Comfort, well we seem to focus so much on possessions instead of people. Unfortunately as people become dispossed as a result of the behaviour then people will again become the focus, but probably not in a nice way.

#8 is so relevant to Peter Jackson, Warner Brothers, Lord of the Rings etc. While I admire his audacity and PR skills as well as his directing ability and drive, his personal fortune is roughly equal to the tax breaks his movies have received from the government. Yet not only does he not acknowledge this or thank the taxpayer, he repeatedly lobbies for more.
Like the twitter arguement Joyce and Selwyn Pellett are engaged in over Endace and government grants, if the government is contributing so much money to a company, production or industry, shouldn't the grants/tax breaks/subsidies be in return for equity

Is it really the fault of the 1% that incompetent, corrupt, evil politicians aceppted their bribes?
It is not the fault of economics that we have this mess. All the blame lies with the way we are governed. A system that allows governments and bureaucrats to be corrupt and accept bribes. A system that allows backroom deals in secrecy, like the TPP talks. It is the corrupt system that needs fixing, not the economy. A corrupt sytem that allows greed and dishonesty to succeed must be destroyed.
It is time everyone, world wide, were allowed to have a fair and responsible constitution. One that has an economic bill of rights, one that has a more equitable distribution of the wealth as a constitutional right. One that makes governments and bureaucrats accountable.
It is time for a real change, a change in the way we are governed.

Mike B - I think your on the wrong site this is  NOT action. 
But very good points you have made !!!

Yes, you are right of course. There are only two kinds of people in this world, the living and the dead.
There are also only two choices for us mear slaves. We can spend all our lives winging, moaning and depresing ourselves, trying to make a difference when we know it is a waste of time. That's why we have sites such as these, they are there to cater to the wingers, moaners and fire side experts (self included of course).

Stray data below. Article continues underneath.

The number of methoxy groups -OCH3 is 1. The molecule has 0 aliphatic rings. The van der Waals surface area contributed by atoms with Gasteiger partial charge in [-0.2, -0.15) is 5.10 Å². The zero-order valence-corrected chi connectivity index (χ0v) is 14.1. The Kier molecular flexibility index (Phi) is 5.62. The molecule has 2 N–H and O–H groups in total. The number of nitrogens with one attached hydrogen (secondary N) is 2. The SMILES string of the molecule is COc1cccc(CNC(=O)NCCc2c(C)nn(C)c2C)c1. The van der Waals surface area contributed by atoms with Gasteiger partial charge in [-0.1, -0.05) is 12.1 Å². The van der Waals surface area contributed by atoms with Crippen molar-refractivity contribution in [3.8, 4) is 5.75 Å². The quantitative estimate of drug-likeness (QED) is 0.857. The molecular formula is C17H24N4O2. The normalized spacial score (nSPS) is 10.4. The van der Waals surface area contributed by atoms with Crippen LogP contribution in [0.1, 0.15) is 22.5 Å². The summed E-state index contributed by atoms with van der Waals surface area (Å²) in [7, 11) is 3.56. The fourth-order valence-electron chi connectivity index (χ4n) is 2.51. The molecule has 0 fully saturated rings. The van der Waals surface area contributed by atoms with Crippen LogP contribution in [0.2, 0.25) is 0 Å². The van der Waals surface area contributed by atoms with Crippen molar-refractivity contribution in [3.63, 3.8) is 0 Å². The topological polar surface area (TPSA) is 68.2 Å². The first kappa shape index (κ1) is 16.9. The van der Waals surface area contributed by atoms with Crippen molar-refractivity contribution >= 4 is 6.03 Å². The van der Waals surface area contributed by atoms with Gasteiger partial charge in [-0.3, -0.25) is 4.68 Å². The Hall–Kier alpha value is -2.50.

Then there are the sheeple who have sky sports and become armchair experts on sport. Oh, i must make time to keep up with the royals and their babies, yes and i must see the Hobit at least six times. Boy this ignorance is bliss.
I wonder which world we live in, the living or the dead?

On 1, (the lack of growth) it seems to me three things blocking growth:
Very high indebtedness by most people and countries; and by definition extremely high creditness (I know not a real word) held by a few people/countries. The extremely wealthy people have enough inventions already to appease their senses 24 hours a day, so will struggle to consume more. Some of the very wealthy countries are resisting building consumption as they seem addicted to surpluses. But financially they are the only countries that really have the scope to increase consumption. Looking at you, Germany, China, Japan, Switzerland etc
Finance aside, the real growth potential seems to be in spreading more of the inventions already made among those who cannot afford them currently. So that's an equality of income/wealth issue; and not from an ethical position, but a practical "who has the capacity to consume more, and so drive activity" point of view.
That soon will run into PDK's objection of a lack of energy; and other stuff. So the big invention required will be in new energy sources that are not massively environmentally damaging. I am more confident than him that such inventions are possible, even likely; but that could be because he knows more about it.

Possibly    :)
Ultimately, nuclear aside (and currently that's a finite resource with potential long-term repercussions) all energy-sources are solar in origin. You don't invent them, but you invent ways to use them. Hydro and wind, even tidal, are essentially solar in origin.
The problem is that the morph has to be done on fossil fuels, and currently we haven't even started, percentage-wise. At this point, I'd suggest that we're not 'growing' meaningfully, globally, and that the 85 million barrels-a-day we consume, are all going into maintenance of BAU. Given the nature of maintenance vs time, that's a losing game in itself. Chuck in increasing demand, dwindling real supply, declining EROEI, reduction in what's export-available, and it's clear we'll have to triage hard and long, to free up the available energy capital to do it.